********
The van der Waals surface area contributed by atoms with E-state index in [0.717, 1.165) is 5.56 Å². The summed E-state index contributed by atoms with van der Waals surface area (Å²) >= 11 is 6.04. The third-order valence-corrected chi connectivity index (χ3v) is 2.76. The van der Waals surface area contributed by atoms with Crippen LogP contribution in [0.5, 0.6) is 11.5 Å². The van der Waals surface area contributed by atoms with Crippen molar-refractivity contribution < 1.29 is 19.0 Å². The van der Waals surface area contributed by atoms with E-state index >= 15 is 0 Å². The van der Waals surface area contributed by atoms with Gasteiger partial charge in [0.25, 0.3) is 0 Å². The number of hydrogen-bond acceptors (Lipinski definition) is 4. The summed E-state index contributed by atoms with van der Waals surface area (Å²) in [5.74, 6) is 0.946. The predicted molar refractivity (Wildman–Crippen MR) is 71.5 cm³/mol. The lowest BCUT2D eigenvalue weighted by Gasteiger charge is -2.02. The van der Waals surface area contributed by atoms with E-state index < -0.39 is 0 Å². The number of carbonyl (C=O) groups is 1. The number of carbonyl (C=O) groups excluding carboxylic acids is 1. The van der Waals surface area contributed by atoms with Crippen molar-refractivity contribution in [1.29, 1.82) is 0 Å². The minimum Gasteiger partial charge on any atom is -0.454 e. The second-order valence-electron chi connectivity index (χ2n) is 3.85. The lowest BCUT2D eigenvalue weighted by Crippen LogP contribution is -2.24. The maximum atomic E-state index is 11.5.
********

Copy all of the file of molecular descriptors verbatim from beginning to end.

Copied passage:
The van der Waals surface area contributed by atoms with E-state index in [0.717, 1.165) is 5.56 Å². The summed E-state index contributed by atoms with van der Waals surface area (Å²) >= 11 is 6.04. The third-order valence-corrected chi connectivity index (χ3v) is 2.76. The van der Waals surface area contributed by atoms with Crippen LogP contribution in [0.5, 0.6) is 11.5 Å². The van der Waals surface area contributed by atoms with Crippen molar-refractivity contribution < 1.29 is 19.0 Å². The van der Waals surface area contributed by atoms with E-state index >= 15 is 0 Å². The van der Waals surface area contributed by atoms with Gasteiger partial charge in [0.25, 0.3) is 0 Å². The number of hydrogen-bond acceptors (Lipinski definition) is 4. The summed E-state index contributed by atoms with van der Waals surface area (Å²) in [5.74, 6) is 0.946. The predicted molar refractivity (Wildman–Crippen MR) is 71.5 cm³/mol. The lowest BCUT2D eigenvalue weighted by Gasteiger charge is -2.02. The van der Waals surface area contributed by atoms with E-state index < -0.39 is 0 Å². The number of carbonyl (C=O) groups is 1. The number of carbonyl (C=O) groups excluding carboxylic acids is 1. The van der Waals surface area contributed by atoms with Crippen molar-refractivity contribution in [1.29, 1.82) is 0 Å². The minimum Gasteiger partial charge on any atom is -0.454 e. The second-order valence-electron chi connectivity index (χ2n) is 3.85. The lowest BCUT2D eigenvalue weighted by Crippen LogP contribution is -2.24. The maximum atomic E-state index is 11.5.